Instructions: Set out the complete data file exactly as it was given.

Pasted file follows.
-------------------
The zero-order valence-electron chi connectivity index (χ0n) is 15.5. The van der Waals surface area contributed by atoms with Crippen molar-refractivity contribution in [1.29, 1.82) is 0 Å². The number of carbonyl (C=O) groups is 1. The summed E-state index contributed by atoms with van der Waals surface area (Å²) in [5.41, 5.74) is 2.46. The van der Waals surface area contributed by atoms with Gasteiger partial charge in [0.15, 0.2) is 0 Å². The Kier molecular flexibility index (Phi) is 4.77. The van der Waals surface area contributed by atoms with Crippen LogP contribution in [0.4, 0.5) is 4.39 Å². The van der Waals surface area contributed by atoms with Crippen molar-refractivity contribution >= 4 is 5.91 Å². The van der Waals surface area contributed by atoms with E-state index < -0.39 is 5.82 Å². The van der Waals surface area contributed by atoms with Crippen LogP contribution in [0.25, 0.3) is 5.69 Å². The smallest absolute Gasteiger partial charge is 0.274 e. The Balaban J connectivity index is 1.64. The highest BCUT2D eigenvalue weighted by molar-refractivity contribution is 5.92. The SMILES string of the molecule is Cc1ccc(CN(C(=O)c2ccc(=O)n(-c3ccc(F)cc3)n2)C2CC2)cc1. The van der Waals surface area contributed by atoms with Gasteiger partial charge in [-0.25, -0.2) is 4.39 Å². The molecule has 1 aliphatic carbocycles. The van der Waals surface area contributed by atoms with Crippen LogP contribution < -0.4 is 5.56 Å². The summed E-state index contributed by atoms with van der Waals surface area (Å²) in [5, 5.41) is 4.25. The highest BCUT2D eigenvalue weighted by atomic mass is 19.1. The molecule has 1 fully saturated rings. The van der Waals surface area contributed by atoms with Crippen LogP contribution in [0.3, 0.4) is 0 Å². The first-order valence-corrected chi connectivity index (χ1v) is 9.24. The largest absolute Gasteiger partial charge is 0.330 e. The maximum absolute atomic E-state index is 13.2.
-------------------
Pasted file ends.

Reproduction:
The zero-order valence-electron chi connectivity index (χ0n) is 15.5. The van der Waals surface area contributed by atoms with Crippen molar-refractivity contribution in [1.29, 1.82) is 0 Å². The number of carbonyl (C=O) groups is 1. The summed E-state index contributed by atoms with van der Waals surface area (Å²) in [5.41, 5.74) is 2.46. The van der Waals surface area contributed by atoms with Gasteiger partial charge in [0.15, 0.2) is 0 Å². The Kier molecular flexibility index (Phi) is 4.77. The van der Waals surface area contributed by atoms with Crippen LogP contribution in [0.4, 0.5) is 4.39 Å². The van der Waals surface area contributed by atoms with Crippen molar-refractivity contribution >= 4 is 5.91 Å². The van der Waals surface area contributed by atoms with E-state index < -0.39 is 5.82 Å². The van der Waals surface area contributed by atoms with Crippen LogP contribution in [0.25, 0.3) is 5.69 Å². The smallest absolute Gasteiger partial charge is 0.274 e. The Balaban J connectivity index is 1.64. The highest BCUT2D eigenvalue weighted by molar-refractivity contribution is 5.92. The SMILES string of the molecule is Cc1ccc(CN(C(=O)c2ccc(=O)n(-c3ccc(F)cc3)n2)C2CC2)cc1. The van der Waals surface area contributed by atoms with Gasteiger partial charge in [-0.25, -0.2) is 4.39 Å². The molecule has 1 aliphatic carbocycles. The van der Waals surface area contributed by atoms with Crippen LogP contribution < -0.4 is 5.56 Å². The summed E-state index contributed by atoms with van der Waals surface area (Å²) in [5, 5.41) is 4.25. The highest BCUT2D eigenvalue weighted by atomic mass is 19.1. The molecule has 1 fully saturated rings. The van der Waals surface area contributed by atoms with Crippen LogP contribution in [0.3, 0.4) is 0 Å². The first-order valence-corrected chi connectivity index (χ1v) is 9.24. The largest absolute Gasteiger partial charge is 0.330 e. The maximum absolute atomic E-state index is 13.2.